The work of Toshiya Tsunoda, the Japanese sound artist extensively thought of one of the vital vital area recordists of the previous quarter century, is distinguished by its startling precision of thought and sound, united within the perception that our settings are all the time residing, by no means fastened or frozen in time. In his phrases: “Place is all the time transferring, like a sleeping cat.” Not content material to deal with the sector recording as a inflexible doc or summary sound materials, Tsunoda—who has a background in oil portray—prefers to zero in on the complexities of human notion and consciousness. His music positions the “area” as not merely bodily but additionally a subjective psychological map created in actual time by the listener.
On his newest album, Panorama and Voice, Tsunoda applies a glitching method—most notably used on 2013’s o kokos tis anixis (Grains of Spring)—that pauses the free passage of time by looping tiny segments of the “area” for various durations and pairing these grains with brief, vowel-like human utterances. Whereas the glitches on Grains of Spring have been typically so delicate they have been unnoticeable, on Panorama and Voice—a 25-minute end result of Tsunoda’s aesthetic and philosophical analysis—they take middle stage, consistently disrupting the listening expertise and making it certainly one of his most visceral works. Whereas many sound artists like Francisco Lopez work alongside equally noisy strains, Tsunoda’s work stands alone in its measured, tactical fracturing of actuality; right here, water, wind, and birdsong are recognizable as such, however they someway bear traces of the inaudible—air itself, solar and shadow—with an almost psychedelic depth.
Opener “On the port” begins nearly conventionally, with a gurgling lap of water in the correct ear and scattered birdsong arcing from left to middle. Nonetheless, a mere 30 seconds in, the pristine area is shattered by the glitch: A disembodied voice loops “eh” in tandem with the stuttering area recording, and we’re thrust right into a seemingly synthetic house. Tsunoda phases panorama and voice out of sync with each other; the 2 step by step separate by infinitesimal levels earlier than the panorama—water dripping from leaves, wind rippling by means of foliage—comes flooding again. Whereas a few of these interruptions are soothing and nearly humorous, just like the looped boing of droplets midway by means of “On the port,” others, just like the shrill whistle of sparrows on “Within the grass area,” pierce with surprising pressure. It turns into clear that the human expertise is all the time relational: What we’d ignore in a single context crashes harshly in one other.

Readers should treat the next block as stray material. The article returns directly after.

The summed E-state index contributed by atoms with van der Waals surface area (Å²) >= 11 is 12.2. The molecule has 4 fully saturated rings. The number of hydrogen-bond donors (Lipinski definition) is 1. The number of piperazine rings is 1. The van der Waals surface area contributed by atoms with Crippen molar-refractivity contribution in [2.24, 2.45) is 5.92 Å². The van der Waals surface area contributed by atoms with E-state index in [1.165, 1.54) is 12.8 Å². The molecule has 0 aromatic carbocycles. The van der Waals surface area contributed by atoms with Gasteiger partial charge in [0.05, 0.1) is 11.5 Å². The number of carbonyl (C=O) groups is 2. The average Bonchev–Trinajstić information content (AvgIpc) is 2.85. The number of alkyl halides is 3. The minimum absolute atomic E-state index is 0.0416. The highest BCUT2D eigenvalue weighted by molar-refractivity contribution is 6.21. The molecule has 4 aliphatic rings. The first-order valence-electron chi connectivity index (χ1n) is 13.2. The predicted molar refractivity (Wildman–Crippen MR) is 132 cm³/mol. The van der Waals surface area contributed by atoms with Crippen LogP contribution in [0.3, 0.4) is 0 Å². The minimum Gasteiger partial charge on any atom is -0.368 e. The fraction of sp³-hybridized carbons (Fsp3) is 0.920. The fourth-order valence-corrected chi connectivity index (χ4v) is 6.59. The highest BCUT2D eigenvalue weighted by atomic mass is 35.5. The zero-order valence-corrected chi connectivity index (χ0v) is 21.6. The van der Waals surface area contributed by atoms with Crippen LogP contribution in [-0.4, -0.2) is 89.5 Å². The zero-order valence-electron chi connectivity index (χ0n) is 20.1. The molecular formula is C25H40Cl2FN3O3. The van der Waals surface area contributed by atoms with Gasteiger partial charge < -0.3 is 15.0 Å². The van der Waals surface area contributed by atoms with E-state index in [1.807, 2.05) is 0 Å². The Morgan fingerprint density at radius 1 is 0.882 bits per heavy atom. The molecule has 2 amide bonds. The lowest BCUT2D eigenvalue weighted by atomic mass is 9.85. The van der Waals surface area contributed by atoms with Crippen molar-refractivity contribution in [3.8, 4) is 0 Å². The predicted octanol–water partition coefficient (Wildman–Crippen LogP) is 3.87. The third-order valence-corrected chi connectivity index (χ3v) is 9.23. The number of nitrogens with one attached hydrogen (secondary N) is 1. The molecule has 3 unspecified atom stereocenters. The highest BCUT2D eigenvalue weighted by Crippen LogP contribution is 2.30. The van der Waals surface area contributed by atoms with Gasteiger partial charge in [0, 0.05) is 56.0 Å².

On “Research,” Tsunoda facilities the glitch, silencing the panorama and solely working briefly looped phrases. By biking by means of these frozen moments in an overtly mechanical approach, Tsunoda highlights course of versus outcome, making clear that even in stasis there may be movement. The push-pull move of the music itself communicates this flux: As a result of “Research” comes after “On the port,” every glitch conjures glimpses of the unaltered panorama, which quickly burst and dissipate like flares within the thoughts. In the meantime, the percussive vocal repetitions—every of which catches a slice of panorama as if by chance—set up rhythmic patterns that linger within the net of rumbling autos, chirping bugs, and the disembodied scraping of steel pipes on concrete, encouraging us to make connections between human and nature, topic and object, artificial and natural. Greater than merely attuning us to background noise we could have beforehand ignored, Panorama and Voice reminds us that we’re lively topics, shaping the world simply because it shapes us.